Director: Subhash Ghai
Cast: Anil Kapoor, Salman Khan, Zayed Khan, Katrina Kaif, Boman Irani, Mithun Chakraborty
Storyline: Rain Man set in Austria with paintings and music, minus the best parts.
Bottomline: Ghai lives in the eighties
The best part about Yuvvraaj were the trailers that played during the interval.
Zoya Akhtar’s Luck By Chance seems like an insider’s take on the Hindi film industry starring Farhan Akhtar, Konkana Sen, Rishi Kapoor, Juhi Chawla, Sanjay Kapoor, Isha Shervani, Dimple Kapadia and surprise, surprise… Hrithik Roshan.
The promo of Dibakar Banerjee’s Oye Lucky Lucky Oye entertained much more in a minute with its fun vibe than all of Yuvvraaj and Sunny Deol seems to be making a comeback to serious cinema with a courtroom drama ‘Right Yaa Wrong’ opposite Irrfan Khan. Whoa!
The future is bright. Truly time for Ghai to gracefully raise his hat and retire. No self respecting filmmaker would have continued to make films after a film like Kisna. But Ghai is made of thicker stuff.
If you’ve forgotten your moral science lessons from school or the villains from that era, you have to thank Mr.Ghai for taking you back to that time in Hindi cinema when greedy relatives used poison to kill the rightful heir to a huge fortune.
That long forgotten era when dialogues were considered to be subtle as long as the hero didn’t introduce himself as “Main Salman Khan Is Film Ka Main Hero Hoon.” In Yuvvraaj, the vamp never expressly uses the word “gold-digger” to admit that she’s one. She just says she wanted him only as long as he had his money and style.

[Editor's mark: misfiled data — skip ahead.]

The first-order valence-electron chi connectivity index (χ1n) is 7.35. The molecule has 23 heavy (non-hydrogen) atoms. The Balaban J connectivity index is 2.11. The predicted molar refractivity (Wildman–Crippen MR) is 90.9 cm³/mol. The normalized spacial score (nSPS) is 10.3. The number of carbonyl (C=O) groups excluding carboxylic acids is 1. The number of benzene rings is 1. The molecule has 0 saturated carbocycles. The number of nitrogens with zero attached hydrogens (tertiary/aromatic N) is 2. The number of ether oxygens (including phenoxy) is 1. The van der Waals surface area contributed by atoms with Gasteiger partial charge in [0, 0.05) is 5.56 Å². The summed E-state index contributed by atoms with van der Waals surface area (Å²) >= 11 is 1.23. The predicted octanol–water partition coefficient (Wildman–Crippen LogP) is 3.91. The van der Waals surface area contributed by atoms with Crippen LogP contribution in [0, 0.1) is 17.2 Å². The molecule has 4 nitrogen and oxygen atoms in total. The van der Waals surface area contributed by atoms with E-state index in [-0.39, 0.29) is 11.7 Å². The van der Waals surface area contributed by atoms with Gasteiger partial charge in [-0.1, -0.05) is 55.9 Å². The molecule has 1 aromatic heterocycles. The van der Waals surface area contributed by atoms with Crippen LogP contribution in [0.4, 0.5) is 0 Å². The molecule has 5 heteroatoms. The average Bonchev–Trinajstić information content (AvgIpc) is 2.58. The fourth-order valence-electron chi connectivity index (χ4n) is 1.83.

Subhash Ghai is the master of that kind of subtlety (We suspect he also interned with Sanjay Leela Bhansali during Black and Saawariya).
It’s quite subtle how he quietly sneaks in a huge painting of wolves to form the backdrop of a scene where the villains get together to conspire against the hero.
A few scenes later, he shows us multiple shots of masks to suggest that one of the characters has started to believe that people are not what they are. Just to make sure you got that brilliant metaphor, the showman also shows us two characters literally holding the masks and taking them off. Cue in the music and the melodrama. What a waste of truly epic music. Let’s hope Rahman got paid a bomb for this. It would hurt any creator to see his work used like this, no matter how grand the sets look.
Yuvvraaj, like its title, is so beyond its expiry date and old fashioned, that Ghai probably wrote his script in hieroglyphics. That should explain quite a bit of that visual cues that dominate production design.
After taking half the length of the film to do what Barry Levinson’s ‘Rain Man’ did within its first ten minutes, Ghai tries to set the stage for Anil Kapoor to do a Dustin Hoffman in the second half of the
film. He replaces mathematical prowess with musical genius, trying to recreate the Taal effect.Anil is quite sincere too but what can he do in a role where he comes across like Michael Jackson in a room full of children. But obviously, Ghai has filled his room with children to subtly show you that this mentally ill man may need to constantly dye his hair black but he is like a child too.
Salman Khan is good where he has to fool around and just chill, chill but when it comes to heavy-duty drama, you just can’t take Sallu wearing a shirt, a suit and what not… Obviously he would be suffocated. And what’s with bad hair dye in this movie?
Katrina is quite natural when she has to moon over Salman and honestly, she does not need to act to win us over. Zayed Khan gets plenty of action here in a role that just needs to him act cool and
slap the hell out of Anil Kapoor. From what we see of the vamps, it is obvious that Mr.Ghai knows what the front-benchers want to see. He simply must graduate to porn for he seems to have a natural flair for erotica.
Unfortunately however, Yuvvraaj isn’t amusingly bad as Kisna and features no kinky Tarzan dance. This is the kind of bad film that you can’t even laugh at because when you have been held hostage for over three hours to endure painfully staid moral science lessons, the joke is on you.